(3) The opportunity cost of using a machine to produce one product is the earnings that would be possible from other products.

(4) The opportunity cost of using a machine that is useless for any other purpose is nil, since its use requires no sacrifice of other opportunities.

Thus opportunity cost requires sacrifices. If there is no sacrifice involved in a decision, there will be no opportunity cost. In this regard the opportunity costs not involving cash flows are not recorded in the books of accounts, but they are important considerations in business decisions.

Parable of the broken window

From Wikipedia, the free encyclopedia
  (Redirected from Broken window fallacy)

Jump to navigationJump to search

When a child accidentally smashes a window, and then it has to be replaced, does this accident constitute a benefit to society, due to the economic activity of repairing and replacing the window?

The parable of the broken window was introduced by French economist Frédéric Bastiat in his 1850 essay “Ce qu’on voit et ce qu’on ne voit pas” (“That Which We See and That Which We Do Not See“) to illustrate why destruction, and the money spent to recover from destruction, is not actually a net benefit to society.

The parable seeks to show how opportunity costs, as well as the law of unintended consequences, affect economic activity in ways that are unseen or ignored. The belief that destruction is good for the economy is consequently known as the broken window fallacy or glazier’s fallacy.

Economic value added

From Wikipedia, the free encyclopedia

Jump to navigationJump to search

In corporate finance, as part of fundamental analysis, economic value added (EVA) is an estimate of a firm’s economic profit, or the value created in excess of the required return of the company’s shareholders. EVA is the net profit less the capital charge ($) for raising the firm’s capital. The idea is that value is created when the return on the firm’s economic capital employed exceeds the cost of that capital. This amount can be determined by making adjustments to GAAP accounting. There are potentially over 160 adjustments but in practice only several key ones are made, depending on the company and its industry. EVA is a service mark of Stern Value Management.[1]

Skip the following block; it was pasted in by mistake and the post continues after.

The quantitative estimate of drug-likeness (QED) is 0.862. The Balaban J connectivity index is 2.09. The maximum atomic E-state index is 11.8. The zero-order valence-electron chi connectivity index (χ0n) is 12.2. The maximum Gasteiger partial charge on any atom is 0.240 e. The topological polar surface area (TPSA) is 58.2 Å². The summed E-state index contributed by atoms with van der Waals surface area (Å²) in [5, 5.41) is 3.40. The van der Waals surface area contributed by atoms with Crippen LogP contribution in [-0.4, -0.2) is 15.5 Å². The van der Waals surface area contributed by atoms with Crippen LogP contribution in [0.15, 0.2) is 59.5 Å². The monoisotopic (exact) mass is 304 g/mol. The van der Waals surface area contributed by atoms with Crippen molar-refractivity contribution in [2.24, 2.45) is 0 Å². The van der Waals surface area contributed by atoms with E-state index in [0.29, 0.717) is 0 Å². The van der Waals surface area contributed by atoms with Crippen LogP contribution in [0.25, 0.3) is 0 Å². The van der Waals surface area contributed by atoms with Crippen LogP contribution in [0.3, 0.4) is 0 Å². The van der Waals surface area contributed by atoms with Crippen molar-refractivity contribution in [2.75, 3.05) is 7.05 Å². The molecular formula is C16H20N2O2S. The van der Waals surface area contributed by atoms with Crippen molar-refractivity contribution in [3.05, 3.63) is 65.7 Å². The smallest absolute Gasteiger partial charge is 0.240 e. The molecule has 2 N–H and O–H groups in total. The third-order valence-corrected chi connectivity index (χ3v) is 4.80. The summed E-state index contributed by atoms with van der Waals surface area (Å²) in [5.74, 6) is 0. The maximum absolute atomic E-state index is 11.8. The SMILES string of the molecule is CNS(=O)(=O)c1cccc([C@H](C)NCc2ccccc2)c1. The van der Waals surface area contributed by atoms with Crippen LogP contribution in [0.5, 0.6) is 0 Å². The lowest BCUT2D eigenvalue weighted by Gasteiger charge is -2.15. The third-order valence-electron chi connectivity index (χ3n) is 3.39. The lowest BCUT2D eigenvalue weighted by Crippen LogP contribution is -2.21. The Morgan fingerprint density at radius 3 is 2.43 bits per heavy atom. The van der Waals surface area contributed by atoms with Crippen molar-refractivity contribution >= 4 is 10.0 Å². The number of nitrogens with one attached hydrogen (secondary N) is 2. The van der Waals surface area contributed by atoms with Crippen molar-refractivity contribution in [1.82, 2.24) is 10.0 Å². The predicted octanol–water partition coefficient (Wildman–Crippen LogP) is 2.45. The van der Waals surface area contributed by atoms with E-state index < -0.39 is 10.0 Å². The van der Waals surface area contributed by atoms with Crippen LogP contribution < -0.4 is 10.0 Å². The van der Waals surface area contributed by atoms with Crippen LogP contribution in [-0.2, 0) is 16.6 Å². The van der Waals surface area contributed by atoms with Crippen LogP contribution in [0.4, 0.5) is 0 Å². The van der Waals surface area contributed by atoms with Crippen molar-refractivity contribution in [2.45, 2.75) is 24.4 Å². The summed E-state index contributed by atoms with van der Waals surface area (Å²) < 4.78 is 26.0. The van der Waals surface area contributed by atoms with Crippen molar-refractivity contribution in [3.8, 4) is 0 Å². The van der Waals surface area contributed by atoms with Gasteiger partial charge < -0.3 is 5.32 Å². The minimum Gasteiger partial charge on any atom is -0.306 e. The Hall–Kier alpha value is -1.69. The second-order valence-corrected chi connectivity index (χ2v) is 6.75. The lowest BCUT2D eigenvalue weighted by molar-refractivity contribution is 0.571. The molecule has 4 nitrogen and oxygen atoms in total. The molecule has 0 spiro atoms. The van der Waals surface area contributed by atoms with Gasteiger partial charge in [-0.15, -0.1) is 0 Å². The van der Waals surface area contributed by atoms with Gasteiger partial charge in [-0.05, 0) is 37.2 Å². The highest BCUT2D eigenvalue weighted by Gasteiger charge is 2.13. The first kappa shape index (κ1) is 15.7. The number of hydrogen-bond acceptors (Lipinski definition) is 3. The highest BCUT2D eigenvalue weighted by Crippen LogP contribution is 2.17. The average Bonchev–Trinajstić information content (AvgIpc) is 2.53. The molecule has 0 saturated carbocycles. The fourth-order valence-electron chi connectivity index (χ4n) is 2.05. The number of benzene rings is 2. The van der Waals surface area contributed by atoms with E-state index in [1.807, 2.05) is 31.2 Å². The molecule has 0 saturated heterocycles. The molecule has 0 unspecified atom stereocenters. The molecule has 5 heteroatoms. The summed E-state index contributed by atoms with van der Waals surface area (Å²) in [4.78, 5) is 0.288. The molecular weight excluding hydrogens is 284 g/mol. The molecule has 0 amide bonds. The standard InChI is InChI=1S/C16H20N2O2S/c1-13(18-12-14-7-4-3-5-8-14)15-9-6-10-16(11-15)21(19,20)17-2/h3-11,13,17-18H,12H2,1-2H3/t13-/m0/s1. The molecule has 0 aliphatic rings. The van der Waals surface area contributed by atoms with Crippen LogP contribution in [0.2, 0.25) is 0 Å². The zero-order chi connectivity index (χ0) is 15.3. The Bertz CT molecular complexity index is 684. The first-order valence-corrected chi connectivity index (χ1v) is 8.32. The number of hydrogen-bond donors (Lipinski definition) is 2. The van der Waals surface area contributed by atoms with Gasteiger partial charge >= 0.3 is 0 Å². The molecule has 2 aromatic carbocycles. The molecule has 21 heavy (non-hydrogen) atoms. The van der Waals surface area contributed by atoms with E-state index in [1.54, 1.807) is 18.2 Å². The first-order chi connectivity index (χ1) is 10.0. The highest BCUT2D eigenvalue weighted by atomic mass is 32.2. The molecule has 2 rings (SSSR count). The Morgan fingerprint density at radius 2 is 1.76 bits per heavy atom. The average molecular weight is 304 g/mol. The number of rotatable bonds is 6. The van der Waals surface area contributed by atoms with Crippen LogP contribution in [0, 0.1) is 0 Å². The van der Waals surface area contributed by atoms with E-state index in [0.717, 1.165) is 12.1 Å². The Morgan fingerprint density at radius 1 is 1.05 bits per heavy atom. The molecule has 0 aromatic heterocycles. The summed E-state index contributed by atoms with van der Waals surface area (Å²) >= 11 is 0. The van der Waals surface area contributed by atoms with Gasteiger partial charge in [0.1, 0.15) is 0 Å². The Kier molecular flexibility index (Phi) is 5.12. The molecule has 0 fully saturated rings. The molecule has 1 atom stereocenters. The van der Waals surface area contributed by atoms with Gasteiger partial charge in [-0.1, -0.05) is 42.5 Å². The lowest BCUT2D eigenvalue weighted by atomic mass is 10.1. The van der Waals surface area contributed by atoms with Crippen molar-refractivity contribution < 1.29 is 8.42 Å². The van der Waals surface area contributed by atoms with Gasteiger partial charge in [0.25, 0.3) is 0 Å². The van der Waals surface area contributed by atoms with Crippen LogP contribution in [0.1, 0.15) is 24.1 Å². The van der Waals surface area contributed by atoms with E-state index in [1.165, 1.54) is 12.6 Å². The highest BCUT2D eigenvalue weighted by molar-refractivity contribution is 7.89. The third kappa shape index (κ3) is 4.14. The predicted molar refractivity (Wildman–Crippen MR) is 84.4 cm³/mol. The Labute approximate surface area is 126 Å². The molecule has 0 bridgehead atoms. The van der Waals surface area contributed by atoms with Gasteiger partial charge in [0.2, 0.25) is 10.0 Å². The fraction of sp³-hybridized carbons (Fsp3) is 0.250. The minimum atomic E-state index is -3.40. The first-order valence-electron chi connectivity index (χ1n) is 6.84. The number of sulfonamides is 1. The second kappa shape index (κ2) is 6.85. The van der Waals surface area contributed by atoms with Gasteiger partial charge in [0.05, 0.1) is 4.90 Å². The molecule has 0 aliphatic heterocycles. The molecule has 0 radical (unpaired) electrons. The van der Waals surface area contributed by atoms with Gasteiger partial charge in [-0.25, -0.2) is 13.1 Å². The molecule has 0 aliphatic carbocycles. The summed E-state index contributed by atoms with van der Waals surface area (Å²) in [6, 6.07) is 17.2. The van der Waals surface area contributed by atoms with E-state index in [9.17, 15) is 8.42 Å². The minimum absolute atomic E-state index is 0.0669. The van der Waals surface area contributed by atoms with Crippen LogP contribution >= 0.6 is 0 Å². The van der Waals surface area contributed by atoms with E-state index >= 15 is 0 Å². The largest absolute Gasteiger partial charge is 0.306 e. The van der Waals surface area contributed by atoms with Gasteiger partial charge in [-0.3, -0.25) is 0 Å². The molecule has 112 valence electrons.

Best alternative to a negotiated agreement

From Wikipedia, the free encyclopedia

Jump to navigationJump to search

In negotiation theory, the best alternative to a negotiated agreement or BATNA (no deal option) refers to the most advantageous alternative course of action a party can take if negotiations fail and an agreement cannot be reached. The exact opposite of this option is the WATNA (worst alternative to a negotiated agreement). The BATNA could include diverse situations, such as suspension of negotiations, transition to another negotiating partner, appeal to the court’s ruling, the execution of strikes, and the formation of other forms of alliances.[1] BATNA is the key focus and the driving force behind a successful negotiator. A party should generally not accept a worse resolution than its BATNA. Care should be taken, however, to ensure that deals are accurately valued, taking into account all considerations, such as relationship value, time value of money and the likelihood that the other party will live up to their side of the bargain. These other considerations are often difficult to value, since they are frequently based on uncertain or qualitative considerations, rather than easily measurable and quantifiable factors.

Oftentimes, it is even more difficult to determine the BATNA of the other party. However, the information is crucial as the BATNA determines the other side’s negotiation power. Sometimes, conclusions can be drawn by determining his/her main interests and the negotiation itself can be used to verify or falsify the assumptions. If, for example, it is assumed that a very early delivery date is of key importance to the negotiating partner, deliberately setting a later delivery date can be proposed. If this late delivery date is decidedly rejected, the desired delivery date is likely to be of great importance.[2]